The site we stayed on was idyllic or would have been if the rain hadn't been pouring down. The owner of Cuckoo Corner greeted us . Watch the grass he said - it is waterlogged . There was hard standing and we parked up, paid our £17 and he showed us the hookup and the showers., We didn't venture out anywhere that day. Just sat and read and found the lights don't work on one side of Gabby. Probably a small job but one that needs doing. Then the heating packed up. It had worked a treat in Shrewsbury . Today the red light came on. A quick phone call to the dealers followed with explanations of what was going on. Try the fuses under the seat. They were OK. All working fine and dandy. Look at the boiler . It seems OK . He rang back sounds like something wrong you will have to bring it in. Not the perfect end to an imperfect day. However the thought for the day did ring true and despite the things that went wrong it seemed rather apt,
"Pleasure is a freedom song but is not freedom. It is the blossoming of desire." Well we did feel a bit of freedom being on the road again and we had the desire to keep moving . Hopefully the town will be interesting , we can get a good breakfast and take in the cathedral and the world famous Mappa Mundi . What else can go wrong? Nothing I hope. We need cheering up.
It did though continue to go downhill, in fact in leaps and bounds. The rain poured down. It felt like the Arctic in Gabby. Despite warm duvets our little feet were frozen and we made the decision to come home for a bath and a warm. Nothing went well and we just gave up. The best we managed was a walk around the Lido near our home. Another cold day , we wrapped up in thick coats, donned scarves and put on gloves. Even Sion wore his new coat and his scarf and wished he was in the sun in India with his best curry eating friend Woolly Mammoth. The Lido looked freezing with a just a few lonely anglers from the Clay Cross Angling Society fishing on its banks . The moorhens, coots, swans and ducks were braving the icy cold water. Glenn pronounced that in the hot summers when he was a youth before health and safety became the rage the village kids would swim in the Lido. A small van used to park up and sell ice creams and drinks. It must have been a simpler life . Today it was quiet. The water too murky and clogged with weeds to be safe for a quick dip.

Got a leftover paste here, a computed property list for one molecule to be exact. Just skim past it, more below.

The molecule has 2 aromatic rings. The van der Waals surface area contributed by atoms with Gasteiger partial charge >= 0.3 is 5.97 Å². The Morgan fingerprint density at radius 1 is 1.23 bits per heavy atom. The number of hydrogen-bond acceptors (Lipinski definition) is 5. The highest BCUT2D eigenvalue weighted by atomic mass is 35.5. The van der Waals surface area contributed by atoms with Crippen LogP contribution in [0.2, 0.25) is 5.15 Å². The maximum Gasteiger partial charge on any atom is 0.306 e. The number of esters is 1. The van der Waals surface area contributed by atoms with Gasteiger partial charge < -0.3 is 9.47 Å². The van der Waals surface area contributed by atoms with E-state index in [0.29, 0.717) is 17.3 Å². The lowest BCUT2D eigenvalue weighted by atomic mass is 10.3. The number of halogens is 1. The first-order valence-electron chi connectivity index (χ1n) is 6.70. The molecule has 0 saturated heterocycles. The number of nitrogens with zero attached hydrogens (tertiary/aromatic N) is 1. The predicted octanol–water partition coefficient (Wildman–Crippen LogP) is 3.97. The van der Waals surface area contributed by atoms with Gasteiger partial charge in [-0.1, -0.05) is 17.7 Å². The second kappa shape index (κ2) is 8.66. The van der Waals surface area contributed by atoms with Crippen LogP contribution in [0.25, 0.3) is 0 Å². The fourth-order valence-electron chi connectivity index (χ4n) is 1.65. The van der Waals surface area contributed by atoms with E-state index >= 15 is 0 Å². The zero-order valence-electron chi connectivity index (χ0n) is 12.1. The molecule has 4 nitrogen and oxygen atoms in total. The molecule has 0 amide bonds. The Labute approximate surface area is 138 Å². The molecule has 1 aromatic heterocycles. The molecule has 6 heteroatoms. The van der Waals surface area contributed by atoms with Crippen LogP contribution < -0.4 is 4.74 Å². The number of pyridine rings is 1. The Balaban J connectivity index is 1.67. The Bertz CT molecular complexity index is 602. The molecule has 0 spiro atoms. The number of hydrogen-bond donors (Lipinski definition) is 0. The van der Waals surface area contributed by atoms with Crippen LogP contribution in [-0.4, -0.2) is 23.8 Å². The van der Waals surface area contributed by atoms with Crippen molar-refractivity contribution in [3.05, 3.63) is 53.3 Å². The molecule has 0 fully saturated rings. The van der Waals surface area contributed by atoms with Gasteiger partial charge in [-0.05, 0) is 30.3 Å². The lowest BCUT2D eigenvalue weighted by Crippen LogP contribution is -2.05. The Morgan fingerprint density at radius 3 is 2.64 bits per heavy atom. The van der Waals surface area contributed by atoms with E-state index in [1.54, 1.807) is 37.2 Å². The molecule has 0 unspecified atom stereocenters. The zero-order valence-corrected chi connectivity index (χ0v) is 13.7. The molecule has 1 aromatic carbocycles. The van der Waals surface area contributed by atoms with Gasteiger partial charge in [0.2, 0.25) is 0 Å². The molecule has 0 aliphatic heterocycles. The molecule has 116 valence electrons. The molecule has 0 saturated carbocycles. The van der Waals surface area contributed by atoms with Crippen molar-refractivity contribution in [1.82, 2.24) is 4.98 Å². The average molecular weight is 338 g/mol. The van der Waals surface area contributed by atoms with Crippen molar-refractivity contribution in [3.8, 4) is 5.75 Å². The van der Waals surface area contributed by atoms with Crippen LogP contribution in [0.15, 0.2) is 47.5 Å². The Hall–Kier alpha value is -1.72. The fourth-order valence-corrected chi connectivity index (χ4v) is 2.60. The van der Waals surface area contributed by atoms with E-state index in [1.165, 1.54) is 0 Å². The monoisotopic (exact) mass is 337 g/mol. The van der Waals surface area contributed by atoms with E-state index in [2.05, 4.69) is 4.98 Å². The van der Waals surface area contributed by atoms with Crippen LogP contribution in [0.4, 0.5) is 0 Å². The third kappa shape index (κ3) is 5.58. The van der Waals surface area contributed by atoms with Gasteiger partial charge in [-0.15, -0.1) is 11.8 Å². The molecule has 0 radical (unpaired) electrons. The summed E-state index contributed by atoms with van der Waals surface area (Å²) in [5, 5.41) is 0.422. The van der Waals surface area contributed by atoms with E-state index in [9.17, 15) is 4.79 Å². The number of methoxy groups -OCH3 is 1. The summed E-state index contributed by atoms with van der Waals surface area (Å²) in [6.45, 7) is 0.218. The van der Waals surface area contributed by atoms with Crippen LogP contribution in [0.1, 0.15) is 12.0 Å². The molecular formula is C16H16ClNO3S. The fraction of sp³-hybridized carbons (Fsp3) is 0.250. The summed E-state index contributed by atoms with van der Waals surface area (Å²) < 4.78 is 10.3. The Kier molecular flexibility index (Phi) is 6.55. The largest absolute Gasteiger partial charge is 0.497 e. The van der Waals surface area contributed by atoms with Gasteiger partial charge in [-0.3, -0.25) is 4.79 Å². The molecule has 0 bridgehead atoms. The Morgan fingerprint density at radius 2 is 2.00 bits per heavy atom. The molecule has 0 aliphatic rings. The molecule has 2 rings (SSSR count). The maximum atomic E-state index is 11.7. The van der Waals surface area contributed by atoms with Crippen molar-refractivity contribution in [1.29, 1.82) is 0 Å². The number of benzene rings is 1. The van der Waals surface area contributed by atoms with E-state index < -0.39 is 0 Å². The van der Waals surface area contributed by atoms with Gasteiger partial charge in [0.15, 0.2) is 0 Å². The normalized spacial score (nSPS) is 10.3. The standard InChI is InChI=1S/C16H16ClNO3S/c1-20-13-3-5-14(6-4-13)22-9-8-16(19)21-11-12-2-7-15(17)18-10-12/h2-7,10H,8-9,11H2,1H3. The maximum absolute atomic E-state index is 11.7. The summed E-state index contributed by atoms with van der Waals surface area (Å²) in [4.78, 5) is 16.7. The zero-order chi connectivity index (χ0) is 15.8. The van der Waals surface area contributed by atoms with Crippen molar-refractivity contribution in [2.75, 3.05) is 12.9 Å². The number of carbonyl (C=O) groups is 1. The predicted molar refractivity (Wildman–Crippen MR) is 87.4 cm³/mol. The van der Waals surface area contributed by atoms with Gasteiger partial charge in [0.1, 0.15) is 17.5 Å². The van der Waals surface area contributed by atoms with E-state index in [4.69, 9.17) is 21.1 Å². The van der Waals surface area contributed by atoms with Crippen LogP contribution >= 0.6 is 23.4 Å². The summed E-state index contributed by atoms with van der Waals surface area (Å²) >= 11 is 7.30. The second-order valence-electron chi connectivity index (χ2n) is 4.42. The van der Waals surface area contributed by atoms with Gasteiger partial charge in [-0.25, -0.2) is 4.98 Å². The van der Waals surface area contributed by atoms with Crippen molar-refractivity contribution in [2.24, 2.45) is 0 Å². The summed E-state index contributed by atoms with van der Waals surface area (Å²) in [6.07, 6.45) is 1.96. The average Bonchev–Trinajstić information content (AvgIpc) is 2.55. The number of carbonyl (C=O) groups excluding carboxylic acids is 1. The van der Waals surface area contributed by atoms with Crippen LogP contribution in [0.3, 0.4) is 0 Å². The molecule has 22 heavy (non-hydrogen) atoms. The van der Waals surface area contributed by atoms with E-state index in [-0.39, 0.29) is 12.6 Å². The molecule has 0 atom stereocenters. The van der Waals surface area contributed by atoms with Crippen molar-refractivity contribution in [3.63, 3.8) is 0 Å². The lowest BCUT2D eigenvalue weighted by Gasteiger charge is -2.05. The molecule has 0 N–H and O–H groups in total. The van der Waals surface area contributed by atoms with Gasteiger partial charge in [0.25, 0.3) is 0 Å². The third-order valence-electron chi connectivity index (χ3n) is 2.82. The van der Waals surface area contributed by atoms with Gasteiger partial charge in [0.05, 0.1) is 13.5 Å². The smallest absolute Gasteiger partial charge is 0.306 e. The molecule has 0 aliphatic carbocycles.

We walked up Central Drive through the impressive gate pillars and twin gate houses of Wingerworth Hall. The hall went the same way as many just after the great War. It had been the ancestral home of the Hunloke family. The only clues to the Hunlokes now are a number of roads named after them and a public house. It was demolished in 1927. As we walked up the long driveway to the house we climbed slowly towards the ponds that lined either side of the driveway. The house stood on an elevated position and was completed in 1724. I think it looked like the nearby ruined Sutton Scarsdale Hall . The house was in the rare style of understated Baroque style with the principle doorway reached by a broad straight external staircase. Like many of the houses of the rich it must have been impressive with its balustrades and set in formal gardens designed by the famous gardener Repton. The gardens were lost and an entire housing estate was built in the orchards and formal and informal landscape of the estate. This is the story of yet another family who made their fortunes on the minerals lying beneath the ground. They lost it just as quickly and the house was let to tenants. Always a bad sign as it led to the sale in 1920 when no-one wanted to buy it. In the end it was sold to a local demolition contractor who bit by bit demolished the house and sold the stone. The interiors were stripped out and oddly one of the rooms ended up in the St Louis Art Museum in Missouri.
Although this was not a trip out in Gabby it proved an interesting walk into the past. A walk that took us through an old estate, past a lido and through gardens full of snowdrops showing the first signs of Spring. Oh yes and the catkins were blowing in the breeze .